There was a time when 10-pound bags were the most popular package in the potato category. Now some consumers are satisfied with one individually wrapped spud.

What happened?

“It is a combination of smaller household sizes, more frequent store visits, and probably a frugality on the part of consumers,” said Dick Okray, president of Okray Family Farms Inc., Plover, Wis.

“Spuds are always a great value at retail, costing only pennies per serving. But if prices are deemed high, people will naturally buy less,” he said.

Mike Carter, chief executive officer of Bushman’s Inc., Roshold, Wis., agreed that consumers have become wiser and more frugal.

“In the past, people sometimes bought more than they really needed and didn’t necessarily use it all,” he said. “Consumers are trending towards smaller bags. We’re still packing 10-pound bags, but it’s shifting to five-pound bags an even 2 1/2 to 3-pound bags.

“With smaller families, people are eating differently and preparing meals differently. Microwave potatoes are becoming a bigger seller,” Carter said.

Rick Kantner, director of sales and marketing for Alsum Farms & Produce Inc., Friesland, Wis., said frequency of use is more important than the size of bags.

In other words, are consumers buying more varieties of potatoes more often than in the past.

“The objective for us is to increase the number of meals per week that involve potatoes,” said Kantner, whose company offers recipes on its website and Facebook page and on packaging.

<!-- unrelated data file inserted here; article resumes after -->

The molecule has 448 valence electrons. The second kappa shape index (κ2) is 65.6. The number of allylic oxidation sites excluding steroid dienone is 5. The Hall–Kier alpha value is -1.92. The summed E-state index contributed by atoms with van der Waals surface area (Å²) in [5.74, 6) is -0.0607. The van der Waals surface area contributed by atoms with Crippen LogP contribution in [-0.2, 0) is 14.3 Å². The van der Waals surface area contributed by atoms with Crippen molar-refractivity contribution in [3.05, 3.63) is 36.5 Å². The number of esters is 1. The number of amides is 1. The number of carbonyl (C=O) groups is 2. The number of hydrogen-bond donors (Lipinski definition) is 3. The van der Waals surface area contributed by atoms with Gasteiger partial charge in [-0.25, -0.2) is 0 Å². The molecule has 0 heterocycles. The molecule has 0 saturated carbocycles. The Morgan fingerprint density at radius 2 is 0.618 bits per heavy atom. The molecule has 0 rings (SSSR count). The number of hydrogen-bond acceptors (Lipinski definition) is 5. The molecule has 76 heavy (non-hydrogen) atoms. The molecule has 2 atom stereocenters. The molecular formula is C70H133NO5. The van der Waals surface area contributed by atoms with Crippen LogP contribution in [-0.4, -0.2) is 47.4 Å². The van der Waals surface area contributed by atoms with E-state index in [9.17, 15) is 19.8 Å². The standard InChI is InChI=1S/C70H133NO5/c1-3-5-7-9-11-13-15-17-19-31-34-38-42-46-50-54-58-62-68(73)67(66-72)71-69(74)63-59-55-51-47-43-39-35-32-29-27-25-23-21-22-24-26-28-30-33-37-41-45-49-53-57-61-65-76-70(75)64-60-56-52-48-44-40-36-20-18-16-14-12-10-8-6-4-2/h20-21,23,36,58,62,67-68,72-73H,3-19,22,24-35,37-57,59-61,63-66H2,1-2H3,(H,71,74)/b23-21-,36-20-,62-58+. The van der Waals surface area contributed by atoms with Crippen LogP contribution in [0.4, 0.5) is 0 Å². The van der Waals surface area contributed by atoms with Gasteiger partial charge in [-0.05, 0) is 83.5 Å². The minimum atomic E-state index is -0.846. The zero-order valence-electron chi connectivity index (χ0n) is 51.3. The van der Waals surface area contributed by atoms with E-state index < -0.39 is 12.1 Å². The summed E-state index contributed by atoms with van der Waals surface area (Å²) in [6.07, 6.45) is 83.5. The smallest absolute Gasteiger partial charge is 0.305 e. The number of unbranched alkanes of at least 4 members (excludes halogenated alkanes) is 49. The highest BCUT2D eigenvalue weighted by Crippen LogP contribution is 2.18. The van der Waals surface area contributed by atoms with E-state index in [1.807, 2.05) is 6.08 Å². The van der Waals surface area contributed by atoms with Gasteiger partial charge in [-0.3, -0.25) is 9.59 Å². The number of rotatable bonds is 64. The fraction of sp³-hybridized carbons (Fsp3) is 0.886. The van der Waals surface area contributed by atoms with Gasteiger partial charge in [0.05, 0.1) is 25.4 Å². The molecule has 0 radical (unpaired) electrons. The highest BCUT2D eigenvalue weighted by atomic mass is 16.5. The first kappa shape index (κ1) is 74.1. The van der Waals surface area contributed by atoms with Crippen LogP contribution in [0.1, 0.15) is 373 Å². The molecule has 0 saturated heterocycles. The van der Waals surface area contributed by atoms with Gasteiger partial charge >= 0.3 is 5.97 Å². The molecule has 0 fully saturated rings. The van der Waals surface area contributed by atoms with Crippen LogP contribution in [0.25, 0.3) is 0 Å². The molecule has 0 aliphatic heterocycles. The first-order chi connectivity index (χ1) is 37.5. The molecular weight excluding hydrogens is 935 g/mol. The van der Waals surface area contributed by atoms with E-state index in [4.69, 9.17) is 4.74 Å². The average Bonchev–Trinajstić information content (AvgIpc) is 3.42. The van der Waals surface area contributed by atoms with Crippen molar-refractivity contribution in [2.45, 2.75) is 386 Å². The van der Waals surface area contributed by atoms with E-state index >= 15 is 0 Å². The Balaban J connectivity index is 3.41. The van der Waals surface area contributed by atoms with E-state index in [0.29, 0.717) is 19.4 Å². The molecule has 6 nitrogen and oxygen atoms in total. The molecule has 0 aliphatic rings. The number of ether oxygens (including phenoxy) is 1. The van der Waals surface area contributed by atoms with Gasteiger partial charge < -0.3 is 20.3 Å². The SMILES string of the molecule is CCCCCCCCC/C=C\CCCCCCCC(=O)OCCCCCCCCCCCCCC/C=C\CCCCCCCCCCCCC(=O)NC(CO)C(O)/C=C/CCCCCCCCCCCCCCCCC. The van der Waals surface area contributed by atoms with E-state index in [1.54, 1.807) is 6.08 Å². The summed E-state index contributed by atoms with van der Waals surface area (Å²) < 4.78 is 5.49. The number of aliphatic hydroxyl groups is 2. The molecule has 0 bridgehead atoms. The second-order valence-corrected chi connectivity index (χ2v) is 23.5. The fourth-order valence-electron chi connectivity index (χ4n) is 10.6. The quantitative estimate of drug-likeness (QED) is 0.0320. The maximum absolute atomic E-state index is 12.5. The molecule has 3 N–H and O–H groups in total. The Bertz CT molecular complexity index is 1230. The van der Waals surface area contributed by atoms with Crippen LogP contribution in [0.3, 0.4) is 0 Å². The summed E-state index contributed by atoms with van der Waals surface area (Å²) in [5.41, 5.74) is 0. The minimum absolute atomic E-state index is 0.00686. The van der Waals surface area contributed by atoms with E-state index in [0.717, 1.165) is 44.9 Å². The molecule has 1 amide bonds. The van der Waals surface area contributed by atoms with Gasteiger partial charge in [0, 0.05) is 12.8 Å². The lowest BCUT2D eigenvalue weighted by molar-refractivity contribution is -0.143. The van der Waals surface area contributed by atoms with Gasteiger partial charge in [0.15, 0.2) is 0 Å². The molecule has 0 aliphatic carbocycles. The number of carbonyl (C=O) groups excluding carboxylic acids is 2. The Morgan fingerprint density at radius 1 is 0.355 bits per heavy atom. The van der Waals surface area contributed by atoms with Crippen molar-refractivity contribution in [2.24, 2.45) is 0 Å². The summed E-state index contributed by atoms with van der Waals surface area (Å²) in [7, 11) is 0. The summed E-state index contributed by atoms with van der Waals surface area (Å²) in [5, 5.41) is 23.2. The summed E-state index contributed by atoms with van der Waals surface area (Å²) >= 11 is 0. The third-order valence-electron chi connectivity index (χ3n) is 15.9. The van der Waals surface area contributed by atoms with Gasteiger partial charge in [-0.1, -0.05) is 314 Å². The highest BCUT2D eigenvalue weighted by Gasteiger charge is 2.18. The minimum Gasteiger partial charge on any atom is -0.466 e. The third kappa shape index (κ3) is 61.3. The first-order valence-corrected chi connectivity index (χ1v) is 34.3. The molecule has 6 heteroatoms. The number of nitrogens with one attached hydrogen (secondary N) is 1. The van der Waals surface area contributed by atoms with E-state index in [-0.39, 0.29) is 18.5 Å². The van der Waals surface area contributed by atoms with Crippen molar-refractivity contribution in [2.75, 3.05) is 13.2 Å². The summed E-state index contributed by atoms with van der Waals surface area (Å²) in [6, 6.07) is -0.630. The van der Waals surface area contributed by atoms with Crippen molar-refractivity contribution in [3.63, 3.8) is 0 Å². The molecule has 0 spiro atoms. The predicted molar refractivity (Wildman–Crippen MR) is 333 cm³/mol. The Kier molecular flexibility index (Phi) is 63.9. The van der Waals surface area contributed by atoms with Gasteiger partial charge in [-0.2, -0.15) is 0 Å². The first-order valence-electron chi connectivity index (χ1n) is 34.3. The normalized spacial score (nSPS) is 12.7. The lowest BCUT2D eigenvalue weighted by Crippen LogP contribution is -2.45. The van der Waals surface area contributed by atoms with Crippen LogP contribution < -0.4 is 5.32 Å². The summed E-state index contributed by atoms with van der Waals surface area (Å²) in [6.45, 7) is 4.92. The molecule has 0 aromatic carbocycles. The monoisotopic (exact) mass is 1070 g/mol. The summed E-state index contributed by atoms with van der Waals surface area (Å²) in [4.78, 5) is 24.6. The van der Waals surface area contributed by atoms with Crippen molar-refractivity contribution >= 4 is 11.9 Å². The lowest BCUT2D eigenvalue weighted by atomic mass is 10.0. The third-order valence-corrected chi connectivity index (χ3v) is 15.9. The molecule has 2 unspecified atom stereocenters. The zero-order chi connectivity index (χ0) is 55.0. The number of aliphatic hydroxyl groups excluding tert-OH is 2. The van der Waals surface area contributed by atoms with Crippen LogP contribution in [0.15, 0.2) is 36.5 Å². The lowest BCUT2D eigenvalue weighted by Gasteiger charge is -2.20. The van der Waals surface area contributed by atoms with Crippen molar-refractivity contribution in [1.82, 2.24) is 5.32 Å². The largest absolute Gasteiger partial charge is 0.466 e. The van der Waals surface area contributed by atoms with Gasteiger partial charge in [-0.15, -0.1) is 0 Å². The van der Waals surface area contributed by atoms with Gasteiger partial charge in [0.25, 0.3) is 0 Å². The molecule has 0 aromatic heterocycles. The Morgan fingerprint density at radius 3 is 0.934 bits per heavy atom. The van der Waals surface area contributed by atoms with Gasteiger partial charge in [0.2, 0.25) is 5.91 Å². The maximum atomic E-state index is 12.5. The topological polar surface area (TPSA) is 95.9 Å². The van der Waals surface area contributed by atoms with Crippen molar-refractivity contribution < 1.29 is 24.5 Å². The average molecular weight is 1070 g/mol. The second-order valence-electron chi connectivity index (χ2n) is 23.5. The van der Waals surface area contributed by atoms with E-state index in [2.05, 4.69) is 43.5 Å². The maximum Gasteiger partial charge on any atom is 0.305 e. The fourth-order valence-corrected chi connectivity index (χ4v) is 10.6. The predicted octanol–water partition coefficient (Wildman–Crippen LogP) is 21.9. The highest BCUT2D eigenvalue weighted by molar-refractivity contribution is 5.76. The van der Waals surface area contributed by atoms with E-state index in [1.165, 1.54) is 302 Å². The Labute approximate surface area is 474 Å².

Randy Shell, vice president of marketing and new business development for Bancroft, Wis.-based RPE Inc., said that although the largest increase in sales are in smaller packages, volume is still driven by 5- and 10-pound bags.

However, Shell predicted significant growth in smaller packages because of growing consumer interest in specialty potatoes, including product’s like RPE’s baby potato line, Tasteful Selections.

Wisconsin’s crop is expected to be above the state’s five-year average in volume, which could lead to favorable price points for consumers after two years of below average yields.

The Perishables Group reported that for the 52-week period ending April 28, overall potato prices were nearly 11 percent higher than a year ago.

“Tens and fives are still the mainstays when it comes to retail ads,” said Tom Lundgren, owner of Stevens Point-based Spud City Sales. “However, when prices were higher, many retailers changed to 8- and 4-pound bags to keep the same price point.”